Gunnar Björnsson

Contact Information

vCard vcard


Other position


Works at:

Historical, Philosophical and Religious Studies




Umeå universitet
SE-901 87 Umeå

Visiting Address:

A, Humanisthuset


gunnar.bjornsson@umu.seEmail 2

gunnar.bjornsson@philos.umu.seEmail 1


Get in touch via Lync

Web Page: Web Page



Gunnar Björnsson is Professor of Philosophy at Umeå University, and the former coordinator of the Gothenburg Responsibility Project (GRP). After receiving his PhD from Stockholm University in 1998, he held postdoctoral and research fellowships at the University of Connecticut, Stockholm University and the University of Gothenburg, and was an Associate Professor at Linköping University, before taking up his current position.

Björnsson was the principal investigator of Moral Motivation: Evidence and Relevance, funded by the Swedish Research Council (SRC) from 2010 to 2013, and coordinated the GRP from its inception in 2011 and headed a successful application for a 10-year SRC grant to recruit Professor Paul Russell to lead the project starting 2015. He is currently the principal investigator of the Responsibility in Complex Systems project, funded by Riksbankens Jubileumsfond, and Explanations of Responsibility, funded by the SRC, both hosted by Umeå University.

Björnsson has published several books on critical thinking and informal logic, and his research papers on moral responsibility, moral psychology, moral judgment, moral disagreement, and causal thinking have appeared in among other places Mind, Philosophy and Phenomenological Research, Philosophical Studies, Oxford Studies in Metaethics, Noûs, and Ethics.

Research interests

Björnsson’s research interests fall into metaethics, moral psychology, philosophy of language, naturalized theories of cognition, and moral responsibility. In the area of moral responsibility, he works on unified accounts of moral responsibility and attributions of moral responsibility, with a particular interest in understanding moral responsibility skepticism and attributions of responsibility to groups and organizations. The guiding idea has been to start with an empirically adequate account of why attributions of responsibility display the patterns they do. Based on such an account, we can understand why people are prone to skepticism when considering the possibility of determinism or external causes of actions, and why people are tempted to attribute shared moral responsibility to groups and to hold nations and corporations responsible while being worried that lack of individual control undermines responsibility. With that understanding, we are then better placed to determine the correctness of compatibilist and incompatibilist intuitions and judgments and attributions of moral responsibility to groups.

In metaethics, Björnsson’s main interests have been moral disagreement and the relation between moral judgment and moral motivation, and what these tell us about the nature of moral judgment. His effort to understand moral disagreement has been largely guided by an effort to understand disagreement phenomena more generally, in particular disagreement about what seems to be relative or subjective matters of fact: taste, epistemic modalities, and certain kinds of normative judgments. Based on completely general accounts of attributions of disagreement and attributions of correctness and incorrectness, he has argued that such attributions do not lend any support to absolutist accounts of moral judgments.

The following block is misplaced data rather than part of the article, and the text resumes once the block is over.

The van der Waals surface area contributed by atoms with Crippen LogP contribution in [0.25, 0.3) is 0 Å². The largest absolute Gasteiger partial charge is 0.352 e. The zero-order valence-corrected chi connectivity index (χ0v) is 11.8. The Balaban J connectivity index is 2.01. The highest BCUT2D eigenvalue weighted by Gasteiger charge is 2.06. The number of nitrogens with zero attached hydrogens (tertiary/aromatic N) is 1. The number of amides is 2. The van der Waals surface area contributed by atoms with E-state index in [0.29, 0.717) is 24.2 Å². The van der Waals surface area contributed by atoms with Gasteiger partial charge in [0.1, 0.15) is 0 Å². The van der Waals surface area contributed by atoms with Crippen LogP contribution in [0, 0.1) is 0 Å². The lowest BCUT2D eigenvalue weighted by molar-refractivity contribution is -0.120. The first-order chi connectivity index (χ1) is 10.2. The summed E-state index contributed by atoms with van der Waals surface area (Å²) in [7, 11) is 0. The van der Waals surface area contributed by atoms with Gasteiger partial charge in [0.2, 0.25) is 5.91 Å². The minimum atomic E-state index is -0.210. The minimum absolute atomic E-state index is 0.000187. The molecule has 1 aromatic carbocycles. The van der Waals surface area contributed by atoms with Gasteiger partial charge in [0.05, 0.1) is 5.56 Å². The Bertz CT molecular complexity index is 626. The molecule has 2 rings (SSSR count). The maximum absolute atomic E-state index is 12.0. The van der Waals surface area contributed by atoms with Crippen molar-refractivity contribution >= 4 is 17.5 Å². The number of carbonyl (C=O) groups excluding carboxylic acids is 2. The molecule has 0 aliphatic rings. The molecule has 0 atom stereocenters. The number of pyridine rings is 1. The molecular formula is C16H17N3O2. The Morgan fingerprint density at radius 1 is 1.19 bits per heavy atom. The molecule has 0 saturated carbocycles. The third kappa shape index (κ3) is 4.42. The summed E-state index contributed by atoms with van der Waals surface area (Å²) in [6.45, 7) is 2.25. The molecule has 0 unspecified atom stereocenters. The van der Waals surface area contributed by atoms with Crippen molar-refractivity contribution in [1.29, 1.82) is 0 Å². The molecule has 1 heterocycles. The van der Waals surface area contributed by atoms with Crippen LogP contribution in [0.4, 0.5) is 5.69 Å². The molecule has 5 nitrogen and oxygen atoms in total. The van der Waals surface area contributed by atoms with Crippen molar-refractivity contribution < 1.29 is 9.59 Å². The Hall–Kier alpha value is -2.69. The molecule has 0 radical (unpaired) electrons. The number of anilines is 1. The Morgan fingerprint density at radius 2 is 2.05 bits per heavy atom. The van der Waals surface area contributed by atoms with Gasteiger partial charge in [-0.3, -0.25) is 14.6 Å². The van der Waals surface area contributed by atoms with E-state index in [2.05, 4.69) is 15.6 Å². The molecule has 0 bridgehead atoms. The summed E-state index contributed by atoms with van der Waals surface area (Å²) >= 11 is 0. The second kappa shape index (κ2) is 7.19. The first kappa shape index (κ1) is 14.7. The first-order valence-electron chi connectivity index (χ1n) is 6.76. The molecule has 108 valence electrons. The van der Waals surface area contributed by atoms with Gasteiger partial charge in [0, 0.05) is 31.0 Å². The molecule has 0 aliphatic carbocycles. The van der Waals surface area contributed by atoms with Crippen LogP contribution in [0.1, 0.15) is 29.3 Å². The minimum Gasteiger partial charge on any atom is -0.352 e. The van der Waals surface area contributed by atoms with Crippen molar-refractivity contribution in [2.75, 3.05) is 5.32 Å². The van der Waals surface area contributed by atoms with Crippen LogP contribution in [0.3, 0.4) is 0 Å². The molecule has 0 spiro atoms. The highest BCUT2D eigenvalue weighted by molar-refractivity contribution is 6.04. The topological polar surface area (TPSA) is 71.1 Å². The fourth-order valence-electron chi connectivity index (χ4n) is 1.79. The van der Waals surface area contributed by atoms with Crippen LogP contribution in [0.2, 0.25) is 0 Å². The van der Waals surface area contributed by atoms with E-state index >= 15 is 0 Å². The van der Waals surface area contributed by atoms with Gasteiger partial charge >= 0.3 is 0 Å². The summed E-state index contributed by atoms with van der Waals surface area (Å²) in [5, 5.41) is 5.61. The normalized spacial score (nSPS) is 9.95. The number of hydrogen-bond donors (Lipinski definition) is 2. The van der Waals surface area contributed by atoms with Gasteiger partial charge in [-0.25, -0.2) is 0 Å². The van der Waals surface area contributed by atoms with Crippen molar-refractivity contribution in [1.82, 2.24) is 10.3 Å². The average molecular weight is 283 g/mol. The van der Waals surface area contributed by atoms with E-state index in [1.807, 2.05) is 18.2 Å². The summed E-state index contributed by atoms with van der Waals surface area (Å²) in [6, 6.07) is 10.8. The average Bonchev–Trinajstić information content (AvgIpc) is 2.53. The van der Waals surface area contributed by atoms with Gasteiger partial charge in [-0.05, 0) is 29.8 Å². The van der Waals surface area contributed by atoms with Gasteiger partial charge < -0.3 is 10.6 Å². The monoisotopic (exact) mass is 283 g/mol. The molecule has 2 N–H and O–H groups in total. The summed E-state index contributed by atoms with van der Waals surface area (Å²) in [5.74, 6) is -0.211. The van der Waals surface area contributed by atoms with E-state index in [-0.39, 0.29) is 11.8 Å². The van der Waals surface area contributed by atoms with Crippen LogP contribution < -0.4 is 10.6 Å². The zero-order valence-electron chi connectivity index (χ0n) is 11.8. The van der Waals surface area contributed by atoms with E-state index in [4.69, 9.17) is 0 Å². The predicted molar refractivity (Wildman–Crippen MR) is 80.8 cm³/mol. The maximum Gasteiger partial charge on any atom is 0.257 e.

His attempt to understand the relation between moral judgments and motivation has used a similar method, beginning with an attempt to understand why we classify certain states of mind as judgments of moral wrongness, and how information about an agent’s motivational states affects such attributions. Some aspects of these classifications might seem to support motivational internalism—the idea that moral judgments necessarily involve motivational states such as desires—whereas others point in the opposite direction. Motivational internalism seems to go particularly well with the idea that moral judgments are non-cognitive states while being in tension with the idea that moral judgments are beliefs in non-subjective facts. Here he has argued that the best account for classificatory intuitions falls within a broadly non-cognitivist tradition without assuming that moral judgments are necessarily motivating.

Selected recent publications

Björnsson, G. and Hess, K. M. 2016: “Corporate Crocodile Tears? On the Reactive Attitudes of Corporations”. Philosophy and Phenomenological Research. doi: 10.1111/phpr.12260

Björnsson, G. 2015: “Absolutism, Disagreement, Correctness”, Oxford Studies in Metaethics, vol. 10, pp. 160–187.

Björnsson, G., McPherson, T. 2014: “Moral Attitudes for Non-Cognitivists: Solving the specification problem”, Mind, 124: 1–38.

Björnsson, G. 2014: “Essentially Shared Obligations”, Midwest Studies in Philosophy, vol. 38 Forward-Looking Collective Moral Responsibility, pp. 103–120.

Björnsson, G., Persson, K. 2013: “A Unified Empirical Account of Responsibility Judgments”. Philosophy and Phenomenological Research, 87: 611-39.

Björnsson, G., Persson, K. 2012: “The Explanatory Component of Moral Responsibility”, Noûs 46(2): 326–354.

Björnsson, G., Finlay, S. 2010: “Metaethical contextualism defended”, Ethics 121:1 pp. 7-36.

Some recent publications and manuscripts

Current research projects

Page Editor: Sandra Olsson

Print page